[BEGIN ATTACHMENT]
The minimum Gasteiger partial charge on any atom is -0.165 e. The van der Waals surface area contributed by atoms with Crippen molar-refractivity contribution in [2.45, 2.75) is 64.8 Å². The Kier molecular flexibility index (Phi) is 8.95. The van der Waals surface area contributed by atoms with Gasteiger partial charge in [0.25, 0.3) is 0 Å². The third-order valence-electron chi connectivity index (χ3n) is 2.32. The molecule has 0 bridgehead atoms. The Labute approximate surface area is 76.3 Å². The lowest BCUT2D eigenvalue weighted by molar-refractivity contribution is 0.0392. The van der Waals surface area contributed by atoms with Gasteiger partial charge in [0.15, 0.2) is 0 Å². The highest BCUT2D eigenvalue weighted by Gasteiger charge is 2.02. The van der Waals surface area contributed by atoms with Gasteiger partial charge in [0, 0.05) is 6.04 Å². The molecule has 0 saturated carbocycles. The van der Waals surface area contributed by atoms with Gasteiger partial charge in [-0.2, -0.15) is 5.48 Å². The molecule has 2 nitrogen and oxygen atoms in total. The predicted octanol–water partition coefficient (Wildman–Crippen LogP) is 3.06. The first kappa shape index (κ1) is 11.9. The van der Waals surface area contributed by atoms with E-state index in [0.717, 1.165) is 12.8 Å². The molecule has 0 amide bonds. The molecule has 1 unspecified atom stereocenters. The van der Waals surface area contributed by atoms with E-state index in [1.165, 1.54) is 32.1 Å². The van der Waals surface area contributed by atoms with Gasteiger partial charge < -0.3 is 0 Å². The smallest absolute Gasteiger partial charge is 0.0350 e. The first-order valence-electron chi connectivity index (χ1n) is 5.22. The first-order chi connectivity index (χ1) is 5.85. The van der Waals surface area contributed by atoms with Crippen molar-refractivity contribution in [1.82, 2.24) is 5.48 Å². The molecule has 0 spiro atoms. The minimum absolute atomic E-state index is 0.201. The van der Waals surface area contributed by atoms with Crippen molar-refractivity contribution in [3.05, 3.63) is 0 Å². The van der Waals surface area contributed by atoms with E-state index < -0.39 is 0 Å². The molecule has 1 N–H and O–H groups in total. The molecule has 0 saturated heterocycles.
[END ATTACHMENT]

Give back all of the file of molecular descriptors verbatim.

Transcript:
The minimum Gasteiger partial charge on any atom is -0.165 e. The van der Waals surface area contributed by atoms with Crippen molar-refractivity contribution in [2.45, 2.75) is 64.8 Å². The Kier molecular flexibility index (Phi) is 8.95. The van der Waals surface area contributed by atoms with Gasteiger partial charge in [0.25, 0.3) is 0 Å². The third-order valence-electron chi connectivity index (χ3n) is 2.32. The molecule has 0 bridgehead atoms. The Labute approximate surface area is 76.3 Å². The lowest BCUT2D eigenvalue weighted by molar-refractivity contribution is 0.0392. The van der Waals surface area contributed by atoms with Gasteiger partial charge in [0.15, 0.2) is 0 Å². The highest BCUT2D eigenvalue weighted by Gasteiger charge is 2.02. The van der Waals surface area contributed by atoms with Gasteiger partial charge in [0, 0.05) is 6.04 Å². The molecule has 0 saturated carbocycles. The van der Waals surface area contributed by atoms with Gasteiger partial charge in [-0.2, -0.15) is 5.48 Å². The molecule has 2 nitrogen and oxygen atoms in total. The predicted octanol–water partition coefficient (Wildman–Crippen LogP) is 3.06. The first kappa shape index (κ1) is 11.9. The van der Waals surface area contributed by atoms with E-state index in [0.717, 1.165) is 12.8 Å². The molecule has 0 amide bonds. The molecule has 1 unspecified atom stereocenters. The van der Waals surface area contributed by atoms with E-state index in [1.165, 1.54) is 32.1 Å². The van der Waals surface area contributed by atoms with Gasteiger partial charge < -0.3 is 0 Å². The smallest absolute Gasteiger partial charge is 0.0350 e. The first-order valence-electron chi connectivity index (χ1n) is 5.22. The first-order chi connectivity index (χ1) is 5.85. The van der Waals surface area contributed by atoms with Crippen molar-refractivity contribution in [1.82, 2.24) is 5.48 Å². The molecule has 0 spiro atoms. The minimum absolute atomic E-state index is 0.201. The van der Waals surface area contributed by atoms with Crippen molar-refractivity contribution in [3.05, 3.63) is 0 Å². The van der Waals surface area contributed by atoms with E-state index < -0.39 is 0 Å². The molecule has 1 N–H and O–H groups in total. The molecule has 0 saturated heterocycles.